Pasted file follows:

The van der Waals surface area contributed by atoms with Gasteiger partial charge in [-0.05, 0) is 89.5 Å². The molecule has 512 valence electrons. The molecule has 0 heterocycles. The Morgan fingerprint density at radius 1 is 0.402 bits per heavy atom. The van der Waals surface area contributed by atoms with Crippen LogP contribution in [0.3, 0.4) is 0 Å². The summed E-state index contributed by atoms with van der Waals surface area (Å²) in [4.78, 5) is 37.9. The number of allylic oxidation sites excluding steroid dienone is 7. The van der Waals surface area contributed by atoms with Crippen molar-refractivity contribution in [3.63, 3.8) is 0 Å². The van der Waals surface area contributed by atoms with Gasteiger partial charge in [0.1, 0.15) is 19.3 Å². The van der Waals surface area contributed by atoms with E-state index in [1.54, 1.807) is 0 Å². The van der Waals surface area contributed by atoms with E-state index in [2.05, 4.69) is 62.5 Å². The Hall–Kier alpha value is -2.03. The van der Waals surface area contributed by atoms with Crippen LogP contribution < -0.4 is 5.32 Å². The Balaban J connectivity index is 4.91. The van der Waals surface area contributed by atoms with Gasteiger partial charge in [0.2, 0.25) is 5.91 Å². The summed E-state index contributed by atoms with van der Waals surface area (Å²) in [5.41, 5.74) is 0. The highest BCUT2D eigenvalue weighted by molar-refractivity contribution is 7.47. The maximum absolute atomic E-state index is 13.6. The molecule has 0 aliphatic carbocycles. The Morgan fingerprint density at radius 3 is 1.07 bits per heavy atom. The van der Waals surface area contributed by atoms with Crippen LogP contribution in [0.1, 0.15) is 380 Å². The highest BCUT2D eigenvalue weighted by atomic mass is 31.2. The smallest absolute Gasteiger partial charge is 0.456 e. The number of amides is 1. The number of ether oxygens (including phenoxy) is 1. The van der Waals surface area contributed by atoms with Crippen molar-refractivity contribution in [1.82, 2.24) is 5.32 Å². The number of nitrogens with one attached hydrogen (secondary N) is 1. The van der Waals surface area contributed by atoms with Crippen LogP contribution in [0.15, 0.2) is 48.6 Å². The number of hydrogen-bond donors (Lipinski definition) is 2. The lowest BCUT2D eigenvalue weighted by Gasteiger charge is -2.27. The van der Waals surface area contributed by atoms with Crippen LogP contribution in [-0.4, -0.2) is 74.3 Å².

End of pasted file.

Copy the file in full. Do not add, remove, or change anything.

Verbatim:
The van der Waals surface area contributed by atoms with Gasteiger partial charge in [-0.05, 0) is 89.5 Å². The molecule has 512 valence electrons. The molecule has 0 heterocycles. The Morgan fingerprint density at radius 1 is 0.402 bits per heavy atom. The van der Waals surface area contributed by atoms with Crippen LogP contribution in [0.3, 0.4) is 0 Å². The summed E-state index contributed by atoms with van der Waals surface area (Å²) in [4.78, 5) is 37.9. The number of allylic oxidation sites excluding steroid dienone is 7. The van der Waals surface area contributed by atoms with Crippen molar-refractivity contribution in [3.63, 3.8) is 0 Å². The van der Waals surface area contributed by atoms with Gasteiger partial charge in [0.1, 0.15) is 19.3 Å². The van der Waals surface area contributed by atoms with E-state index in [1.54, 1.807) is 0 Å². The van der Waals surface area contributed by atoms with E-state index in [2.05, 4.69) is 62.5 Å². The Hall–Kier alpha value is -2.03. The van der Waals surface area contributed by atoms with Crippen LogP contribution < -0.4 is 5.32 Å². The Balaban J connectivity index is 4.91. The van der Waals surface area contributed by atoms with Gasteiger partial charge in [0.2, 0.25) is 5.91 Å². The summed E-state index contributed by atoms with van der Waals surface area (Å²) in [5.41, 5.74) is 0. The highest BCUT2D eigenvalue weighted by molar-refractivity contribution is 7.47. The maximum absolute atomic E-state index is 13.6. The molecule has 0 aliphatic carbocycles. The Morgan fingerprint density at radius 3 is 1.07 bits per heavy atom. The van der Waals surface area contributed by atoms with Crippen LogP contribution in [0.1, 0.15) is 380 Å². The highest BCUT2D eigenvalue weighted by atomic mass is 31.2. The smallest absolute Gasteiger partial charge is 0.456 e. The number of amides is 1. The number of ether oxygens (including phenoxy) is 1. The van der Waals surface area contributed by atoms with Crippen molar-refractivity contribution in [1.82, 2.24) is 5.32 Å². The number of nitrogens with one attached hydrogen (secondary N) is 1. The van der Waals surface area contributed by atoms with Crippen LogP contribution in [0.15, 0.2) is 48.6 Å². The number of hydrogen-bond donors (Lipinski definition) is 2. The lowest BCUT2D eigenvalue weighted by Gasteiger charge is -2.27. The van der Waals surface area contributed by atoms with Crippen LogP contribution in [-0.4, -0.2) is 74.3 Å².